Is our Identity is in Christ? Are we what we have? Are we what we do? Are we what others say about us? No. The truth is we are naked, having nothing and able to do nothing. God is our sustenance, our one and only mirror in which to see who we are. And because of Jesus, like Job we are blameless and upright before God.

The Book of Job

We sometimes read the Book of Job as a story about a cosmic battle between God and the enemy where God serves up Job to the Adversary like a ball in a tennis match. However, if we take a careful look at the Prologue, we see Satan already knew all about Job’s life before God ever mentioned Job, already had a target on Job’s back, and already knew what he was going to do to him. Their interaction is not about God giving Job over to Satan. This interaction is about the Adversary of God setting up a way to falsely accuse God.

We think of Satan as accusing us. We think of the Adversary as being against us. The story of Job shows us Satan is actually accusing God, and we are Satan’s pieces he uses to set up his game. To the Adversary, we are nothing more than a strategy he uses. Job isn’t a story of God and Satan as equals fighting it out to see who will win, and us getting caught in the crossfire. This is a story of an impotent enemy using us to accuse almighty God of false motives by highlighting our own false motives.

In its essence, the story of Job explores how suffering exposes the motives of the human heart. The question it asks us is “What does your response to suffering expose in your motives?”

Satan first contends as long as Job has everything he wants, he’ll be good and love God, but if he didn’t have anything, he’d curse God.

Next, he claims Job didn’t curse God when Job lost what he had because he still had the ability to do something to rebuild his life.

Finally, the Adversary uses Job’s friend to accuse him of being to blame for his own suffering. Yet, through it all God appears to believe Job is good. “Have you considered my servant Job?” He asks. “He is blameless and upright.”

Constructing Our Identity in Christ

The potential motives Satan seeks to expose in Job are the lies we use to construct our identity. Just as Satan sought to construct his identity based on power, position, and pride, he seeks to expose these three lies in us:

  1. Our identity is based on what we have.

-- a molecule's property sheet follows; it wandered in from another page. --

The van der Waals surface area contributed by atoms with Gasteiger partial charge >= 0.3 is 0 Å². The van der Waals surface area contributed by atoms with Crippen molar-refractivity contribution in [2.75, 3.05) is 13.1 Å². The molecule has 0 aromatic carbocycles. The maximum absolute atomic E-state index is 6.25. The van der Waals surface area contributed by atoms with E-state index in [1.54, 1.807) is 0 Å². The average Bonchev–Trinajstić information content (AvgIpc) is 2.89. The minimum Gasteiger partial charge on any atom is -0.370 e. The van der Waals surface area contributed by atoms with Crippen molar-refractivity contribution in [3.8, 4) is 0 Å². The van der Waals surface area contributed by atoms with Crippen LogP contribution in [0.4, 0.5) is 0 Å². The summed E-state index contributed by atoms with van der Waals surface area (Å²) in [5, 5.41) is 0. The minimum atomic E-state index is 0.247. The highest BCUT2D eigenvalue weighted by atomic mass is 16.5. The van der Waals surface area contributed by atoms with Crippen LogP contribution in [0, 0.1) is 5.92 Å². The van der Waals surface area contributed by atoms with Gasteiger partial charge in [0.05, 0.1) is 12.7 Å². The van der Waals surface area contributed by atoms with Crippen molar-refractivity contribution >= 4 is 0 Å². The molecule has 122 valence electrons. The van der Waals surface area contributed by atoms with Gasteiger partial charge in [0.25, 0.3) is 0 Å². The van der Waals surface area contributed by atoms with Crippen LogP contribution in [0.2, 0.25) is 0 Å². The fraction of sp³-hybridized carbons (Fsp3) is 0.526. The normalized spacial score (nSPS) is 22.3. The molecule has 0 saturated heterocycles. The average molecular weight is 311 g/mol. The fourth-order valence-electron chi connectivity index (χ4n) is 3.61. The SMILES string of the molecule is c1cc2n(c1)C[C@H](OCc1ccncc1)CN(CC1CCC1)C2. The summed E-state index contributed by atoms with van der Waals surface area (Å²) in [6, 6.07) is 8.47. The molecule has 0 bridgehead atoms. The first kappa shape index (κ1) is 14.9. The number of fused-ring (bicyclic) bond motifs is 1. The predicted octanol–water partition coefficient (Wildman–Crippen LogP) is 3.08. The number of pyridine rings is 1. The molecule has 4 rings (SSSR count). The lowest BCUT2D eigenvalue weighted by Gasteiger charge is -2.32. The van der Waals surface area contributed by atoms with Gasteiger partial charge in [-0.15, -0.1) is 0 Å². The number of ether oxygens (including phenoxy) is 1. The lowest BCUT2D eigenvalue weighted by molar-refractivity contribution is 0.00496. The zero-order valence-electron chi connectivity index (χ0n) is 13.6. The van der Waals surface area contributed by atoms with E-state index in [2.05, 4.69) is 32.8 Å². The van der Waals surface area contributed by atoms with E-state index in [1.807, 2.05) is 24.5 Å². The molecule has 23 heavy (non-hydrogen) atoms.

2. Our identity is based on what we do.
  3. Our identity is based on what others say about us.

So, Job isn’t a story of a cosmic battle between God and the Adversary. It is a story revealing the false motives we use as a replacement for the true identity God created in us and how Satan is using our false motives to accuse God.

For, you see, if our identity is based on what we have, whatever God does for us that is good and loving could be for the false motive of getting us to love Him rather than a true expression of His love for us. If our identity is based on what we can do for God, then God could rightly be accused of using us for His own selfish purposes. (In fact, don’t we sometimes see it that way? Isn’t it sometimes preached that we don’t matter, only the purpose God has for us matters?) And finally, if our identity is based on what others say about us, then Satan could accuse God of being weak and powerless, if just a word from someone else could alter God’s creation.

Satan took everything from Job to falsely accuse God, but Job experienced some of his worst pain at the hands of his friends. They started out so well, meeting Job in his suffering and joining him in silence and stillness. But then, they leaned on their own understanding and deconstructed Job’s suffering down to a single question: What did you do wrong?

It is in silence and stillness, not in our own understanding, where we can find our identity in Christ. In silence, we can draw into Christ. We can learn the truth of who He is and have the truth of who we are revealed to us, separate from what we’ve done or what we have.

  • So who are we really?
  • Are we what we have?
  • Are we what we do?
  • Are we what others say about us?

No. The truth is we are naked, having nothing and able to do nothing. God is our sustenance, our one and only mirror in which to see who we are. And because of Jesus, we too are blameless and upright before God.

Devotion Written By

<a href="https://devotableapp.com/author/doctordelane/" target="_self">Donna E. Lane</a>

Donna E. Lane

Dr. Donna E. Lane is an award-winning author, professor, and Christian counselor. Her books include Strength in Adversity, Wilderness Meditations, and Restored Christianity.

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